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Court of Appeal allows appeal by council as judgment in childcare proceedings did not contain required analysis of competing options

The Court of Appeal has allowed an appeal by a council over a judge’s order that effectively rejected the local authority’s care plan for adoption for an 18-month-old child (A).

The original order was made in care proceedings by Recorder Atherton on 12 April 2021. The order was made at the final hearing but it was not a final order in that it gave directions for further documents to be filed including a position statement from Durham Council setting out "their response to the judgment and clarification of their position". Recorder Atherton had concluded that A "should be restored to her mother's care".

In R (A Child), Re [2021] EWCA Civ 1019 Durham’s case was that the judge misdirected himself as to the law; that the judgment contained "a wholly inadequate welfare evaluation"; and that his decision was wrong for a number of reasons including in respect of his approach to the evidence.

The appeal was opposed by both the mother and the Guardian. However, as the hearing of the appeal progressed, it became clear that the judgment was difficult to sustain.

Lord Justice Moylan, with whom Lord Justice Baker and Lord Justice Nugee agreed, said their acknowledgement of this was focused on the issues of:

(a) whether the judge had decided that A should be rehabilitated to the care of her mother without having undertaken a proper welfare evaluation in his judgment; and

(b) whether his decision, in particular to "reject" adoption, was, in any event, unsustainable because the "package of support" which he determined would be required if A was to live with her mother was, as referred to in the recital, "undefined" and because it was not known what support would be available.

Allowing Durham’s appeal, Lord Justice Moylan found that the judgment in the present case did not contain any, or any sufficiently, "comprehensive evaluation of the pros and cons of (the) two competing options" (adopting McFarlane LJ's words from Re W).

“This is required in every case although what is sufficient will, inevitably, vary. However, in a case which was described by the Guardian as ‘finely balanced’, I would suggest that particular care needed to be taken to ensure that the evaluation was sufficiently comprehensive,” the Court of Appeal judge said.

Lord Justice Moylan added that, making all due allowances for the fact that this was an ex tempore judgment, the judge did not carry out the required balancing exercise as referred to in Re G.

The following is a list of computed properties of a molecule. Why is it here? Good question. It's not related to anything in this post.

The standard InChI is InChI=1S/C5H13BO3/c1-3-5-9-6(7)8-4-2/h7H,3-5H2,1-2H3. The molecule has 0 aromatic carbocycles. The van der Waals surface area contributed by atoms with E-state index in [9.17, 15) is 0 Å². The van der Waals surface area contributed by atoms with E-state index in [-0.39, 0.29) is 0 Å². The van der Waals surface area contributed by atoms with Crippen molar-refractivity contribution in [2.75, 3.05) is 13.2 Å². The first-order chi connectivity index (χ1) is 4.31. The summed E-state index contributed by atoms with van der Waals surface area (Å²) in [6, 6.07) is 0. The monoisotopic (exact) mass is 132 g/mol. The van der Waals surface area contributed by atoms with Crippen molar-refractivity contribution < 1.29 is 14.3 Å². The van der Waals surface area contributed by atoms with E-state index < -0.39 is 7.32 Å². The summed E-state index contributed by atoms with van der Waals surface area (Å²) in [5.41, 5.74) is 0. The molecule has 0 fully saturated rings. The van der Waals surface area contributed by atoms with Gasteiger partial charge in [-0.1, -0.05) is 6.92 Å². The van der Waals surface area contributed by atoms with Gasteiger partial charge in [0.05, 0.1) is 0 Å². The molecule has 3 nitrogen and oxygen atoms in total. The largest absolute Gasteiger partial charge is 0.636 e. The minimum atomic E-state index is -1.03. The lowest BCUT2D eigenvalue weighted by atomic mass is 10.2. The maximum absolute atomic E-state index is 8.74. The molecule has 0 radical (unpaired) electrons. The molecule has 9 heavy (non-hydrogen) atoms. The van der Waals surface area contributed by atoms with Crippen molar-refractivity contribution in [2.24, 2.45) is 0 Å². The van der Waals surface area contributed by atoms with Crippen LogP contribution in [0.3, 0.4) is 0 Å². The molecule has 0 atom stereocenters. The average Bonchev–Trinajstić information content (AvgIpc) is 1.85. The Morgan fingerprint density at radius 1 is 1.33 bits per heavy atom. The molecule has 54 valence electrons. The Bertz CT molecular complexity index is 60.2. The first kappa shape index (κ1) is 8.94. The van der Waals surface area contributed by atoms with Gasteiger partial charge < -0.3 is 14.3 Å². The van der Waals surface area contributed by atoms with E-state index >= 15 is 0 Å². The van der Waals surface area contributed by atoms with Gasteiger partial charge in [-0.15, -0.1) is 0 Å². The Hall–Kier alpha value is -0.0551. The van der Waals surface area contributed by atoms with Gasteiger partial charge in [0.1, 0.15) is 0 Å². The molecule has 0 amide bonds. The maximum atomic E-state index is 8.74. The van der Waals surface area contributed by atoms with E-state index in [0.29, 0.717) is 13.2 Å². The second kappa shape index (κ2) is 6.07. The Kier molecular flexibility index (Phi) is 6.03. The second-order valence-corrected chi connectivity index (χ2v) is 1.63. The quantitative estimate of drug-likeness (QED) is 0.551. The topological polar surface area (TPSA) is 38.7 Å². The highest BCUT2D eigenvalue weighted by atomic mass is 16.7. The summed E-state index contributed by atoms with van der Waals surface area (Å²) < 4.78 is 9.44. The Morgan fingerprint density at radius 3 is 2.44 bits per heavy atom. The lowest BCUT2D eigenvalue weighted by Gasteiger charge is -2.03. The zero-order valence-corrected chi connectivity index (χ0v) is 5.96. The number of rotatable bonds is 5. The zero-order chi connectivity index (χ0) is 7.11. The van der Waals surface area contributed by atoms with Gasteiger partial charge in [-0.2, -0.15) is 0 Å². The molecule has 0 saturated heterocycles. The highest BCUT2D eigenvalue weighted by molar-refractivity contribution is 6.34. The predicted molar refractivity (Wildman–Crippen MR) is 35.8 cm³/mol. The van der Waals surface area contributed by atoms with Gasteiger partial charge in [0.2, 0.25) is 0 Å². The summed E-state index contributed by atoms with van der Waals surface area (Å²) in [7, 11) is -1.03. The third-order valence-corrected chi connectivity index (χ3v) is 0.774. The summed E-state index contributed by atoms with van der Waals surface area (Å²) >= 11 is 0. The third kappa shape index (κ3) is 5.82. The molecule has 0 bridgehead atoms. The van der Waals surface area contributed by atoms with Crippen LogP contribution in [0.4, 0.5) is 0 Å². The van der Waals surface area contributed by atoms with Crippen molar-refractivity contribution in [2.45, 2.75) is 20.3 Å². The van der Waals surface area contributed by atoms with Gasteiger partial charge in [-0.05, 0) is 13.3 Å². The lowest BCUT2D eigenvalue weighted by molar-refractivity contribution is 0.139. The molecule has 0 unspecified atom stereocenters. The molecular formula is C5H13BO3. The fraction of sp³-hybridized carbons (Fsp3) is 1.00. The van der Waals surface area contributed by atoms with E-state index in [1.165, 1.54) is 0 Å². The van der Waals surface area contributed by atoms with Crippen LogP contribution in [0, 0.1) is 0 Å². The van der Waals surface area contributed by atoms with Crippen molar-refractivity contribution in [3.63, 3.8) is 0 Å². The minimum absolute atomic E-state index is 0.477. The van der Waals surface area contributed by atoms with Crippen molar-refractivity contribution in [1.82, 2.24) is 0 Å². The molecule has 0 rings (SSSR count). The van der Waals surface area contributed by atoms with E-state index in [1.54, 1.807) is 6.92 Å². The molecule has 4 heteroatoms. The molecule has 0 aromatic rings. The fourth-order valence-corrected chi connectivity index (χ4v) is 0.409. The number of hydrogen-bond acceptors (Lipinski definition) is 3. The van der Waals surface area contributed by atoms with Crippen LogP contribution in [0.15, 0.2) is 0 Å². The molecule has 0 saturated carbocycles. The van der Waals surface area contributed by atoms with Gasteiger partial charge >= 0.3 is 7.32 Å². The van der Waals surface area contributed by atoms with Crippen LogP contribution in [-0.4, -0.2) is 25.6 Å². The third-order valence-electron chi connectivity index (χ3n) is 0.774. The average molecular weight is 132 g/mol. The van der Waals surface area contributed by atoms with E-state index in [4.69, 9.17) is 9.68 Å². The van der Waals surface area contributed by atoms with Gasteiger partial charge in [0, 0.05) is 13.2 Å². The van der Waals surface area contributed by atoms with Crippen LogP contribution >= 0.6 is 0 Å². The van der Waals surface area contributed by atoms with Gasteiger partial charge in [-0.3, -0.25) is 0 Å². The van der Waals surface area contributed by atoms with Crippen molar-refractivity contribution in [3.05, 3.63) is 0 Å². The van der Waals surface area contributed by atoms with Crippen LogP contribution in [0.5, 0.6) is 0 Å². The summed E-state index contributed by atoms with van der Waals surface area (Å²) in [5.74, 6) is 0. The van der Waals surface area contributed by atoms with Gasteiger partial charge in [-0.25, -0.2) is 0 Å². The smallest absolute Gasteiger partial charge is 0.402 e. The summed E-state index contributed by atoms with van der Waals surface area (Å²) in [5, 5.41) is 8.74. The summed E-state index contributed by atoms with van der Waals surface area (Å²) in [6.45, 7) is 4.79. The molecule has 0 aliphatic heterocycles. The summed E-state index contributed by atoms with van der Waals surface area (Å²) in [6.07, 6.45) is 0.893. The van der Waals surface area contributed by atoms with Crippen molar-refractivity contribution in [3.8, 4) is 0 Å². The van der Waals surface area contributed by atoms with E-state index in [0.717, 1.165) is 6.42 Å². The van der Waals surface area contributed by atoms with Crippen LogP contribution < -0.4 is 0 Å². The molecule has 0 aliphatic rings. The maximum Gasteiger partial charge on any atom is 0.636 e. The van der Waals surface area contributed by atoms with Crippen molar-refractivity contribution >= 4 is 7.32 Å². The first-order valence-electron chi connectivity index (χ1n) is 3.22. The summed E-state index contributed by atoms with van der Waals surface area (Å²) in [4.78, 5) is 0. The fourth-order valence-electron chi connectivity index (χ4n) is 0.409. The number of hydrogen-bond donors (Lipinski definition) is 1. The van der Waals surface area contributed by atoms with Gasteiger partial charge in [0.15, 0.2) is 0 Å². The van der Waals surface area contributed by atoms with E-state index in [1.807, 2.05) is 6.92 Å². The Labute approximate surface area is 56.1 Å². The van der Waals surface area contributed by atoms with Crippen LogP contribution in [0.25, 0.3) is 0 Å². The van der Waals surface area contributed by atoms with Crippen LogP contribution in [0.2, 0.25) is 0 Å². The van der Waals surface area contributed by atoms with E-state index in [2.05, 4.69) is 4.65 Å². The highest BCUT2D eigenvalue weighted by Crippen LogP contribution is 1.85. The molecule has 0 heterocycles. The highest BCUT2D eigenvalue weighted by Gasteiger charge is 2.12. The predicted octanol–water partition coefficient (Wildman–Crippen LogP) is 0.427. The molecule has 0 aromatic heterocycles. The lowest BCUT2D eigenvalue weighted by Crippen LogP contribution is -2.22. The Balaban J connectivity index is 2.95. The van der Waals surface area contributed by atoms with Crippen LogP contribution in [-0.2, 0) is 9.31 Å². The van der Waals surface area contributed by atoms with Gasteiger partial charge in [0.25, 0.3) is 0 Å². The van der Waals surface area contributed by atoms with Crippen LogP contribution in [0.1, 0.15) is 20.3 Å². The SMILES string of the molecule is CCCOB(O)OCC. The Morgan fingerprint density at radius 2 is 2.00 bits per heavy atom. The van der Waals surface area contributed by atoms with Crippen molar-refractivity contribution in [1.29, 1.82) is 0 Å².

“As a result of his rejection of the option of adoption before he had undertaken any welfare analysis he did not analyse and weigh the positives and negatives of each option nor did he, then, compare the merits of each of the potential options. The failure to conduct this exercise properly is demonstrated by the judge's failure to apply the welfare checklist in the 2002 Act [the Adoption and Children Act 2002] and by the fact that his analysis of the checklist in the 1989 Act [the Children Act 1989] was confined to placement with the mother.”

The Court of Appeal judge said this omission was not corrected by Recorder Atherton’s clarification of his ex tempore judgment. “This can be seen, for example, from the fact that nowhere does the judge include in his analysis of the options the risk that the proposed rehabilitation of A with her mother might break down and the potential consequences of that for A. As referred to above, the Guardian agreed that the risk of this breaking down was ‘quite significant’.”

Lord Justice Moylan said he also considered that the expression "nothing else will do" was “misapplied as ‘a shortcut test’ in the way identified by McFarlane LJ in Re W.”

He added: “Finally, I am equally persuaded that the absence of any clarity as to what "package of support" would be available meant that the judge was not in a position to carry out the required balancing exercise. As the judge considered that this was necessary if the mother was to be able to care safely for A, he needed to know what would be available before deciding which care option would best meet A's welfare needs.

“I should make clear that I am not saying that this was an evidential ‘gap’ as suggested by the Guardian. I am simply saying that the judge's decision as to which option would meet A's welfare needs was flawed because this was a pivotal element of his decision but there was, at best, considerable uncertainty as to what would be available. This would be relevant also to the risk that the proposed rehabilitation might break down.”

Lord Justice Moylan stressed that in ordering a rehearing, the Court of Appeal was “obviously” not giving any indication as to what the outcome of that rehearing should be. “The order is set aside because, regrettably, the judgment did not contain the required analysis and not because the judge reached a conclusion which was not open to him.”

The Court of Appeal directed that the case should be listed as soon as possible for a case management hearing before a judge allocated by Cobb J, as Family Division Liaison Judge for the North East.

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